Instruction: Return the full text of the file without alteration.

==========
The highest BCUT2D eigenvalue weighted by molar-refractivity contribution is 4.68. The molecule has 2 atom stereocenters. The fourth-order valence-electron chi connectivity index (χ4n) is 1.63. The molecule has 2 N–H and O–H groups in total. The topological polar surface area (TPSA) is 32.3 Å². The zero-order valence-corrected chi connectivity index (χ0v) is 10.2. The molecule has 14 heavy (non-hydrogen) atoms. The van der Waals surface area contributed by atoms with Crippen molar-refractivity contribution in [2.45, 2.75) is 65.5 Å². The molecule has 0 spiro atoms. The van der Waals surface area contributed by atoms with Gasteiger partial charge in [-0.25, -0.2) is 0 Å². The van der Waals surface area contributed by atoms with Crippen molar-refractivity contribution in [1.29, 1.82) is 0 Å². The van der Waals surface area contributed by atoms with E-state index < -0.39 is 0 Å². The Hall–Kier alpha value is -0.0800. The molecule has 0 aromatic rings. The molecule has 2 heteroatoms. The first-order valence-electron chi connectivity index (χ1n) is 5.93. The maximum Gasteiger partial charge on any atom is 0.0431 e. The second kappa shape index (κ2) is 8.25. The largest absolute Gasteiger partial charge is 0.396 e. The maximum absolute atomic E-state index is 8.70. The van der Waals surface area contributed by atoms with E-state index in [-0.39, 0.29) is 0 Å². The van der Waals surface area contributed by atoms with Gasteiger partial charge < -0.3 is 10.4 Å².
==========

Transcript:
The highest BCUT2D eigenvalue weighted by molar-refractivity contribution is 4.68. The molecule has 2 atom stereocenters. The fourth-order valence-electron chi connectivity index (χ4n) is 1.63. The molecule has 2 N–H and O–H groups in total. The topological polar surface area (TPSA) is 32.3 Å². The zero-order valence-corrected chi connectivity index (χ0v) is 10.2. The molecule has 14 heavy (non-hydrogen) atoms. The van der Waals surface area contributed by atoms with Crippen molar-refractivity contribution in [2.45, 2.75) is 65.5 Å². The molecule has 0 spiro atoms. The van der Waals surface area contributed by atoms with Gasteiger partial charge in [-0.25, -0.2) is 0 Å². The van der Waals surface area contributed by atoms with Crippen molar-refractivity contribution in [1.29, 1.82) is 0 Å². The van der Waals surface area contributed by atoms with E-state index < -0.39 is 0 Å². The Hall–Kier alpha value is -0.0800. The molecule has 0 aromatic rings. The molecule has 2 heteroatoms. The first-order valence-electron chi connectivity index (χ1n) is 5.93. The maximum Gasteiger partial charge on any atom is 0.0431 e. The second kappa shape index (κ2) is 8.25. The largest absolute Gasteiger partial charge is 0.396 e. The maximum absolute atomic E-state index is 8.70. The van der Waals surface area contributed by atoms with E-state index in [-0.39, 0.29) is 0 Å². The van der Waals surface area contributed by atoms with Gasteiger partial charge < -0.3 is 10.4 Å².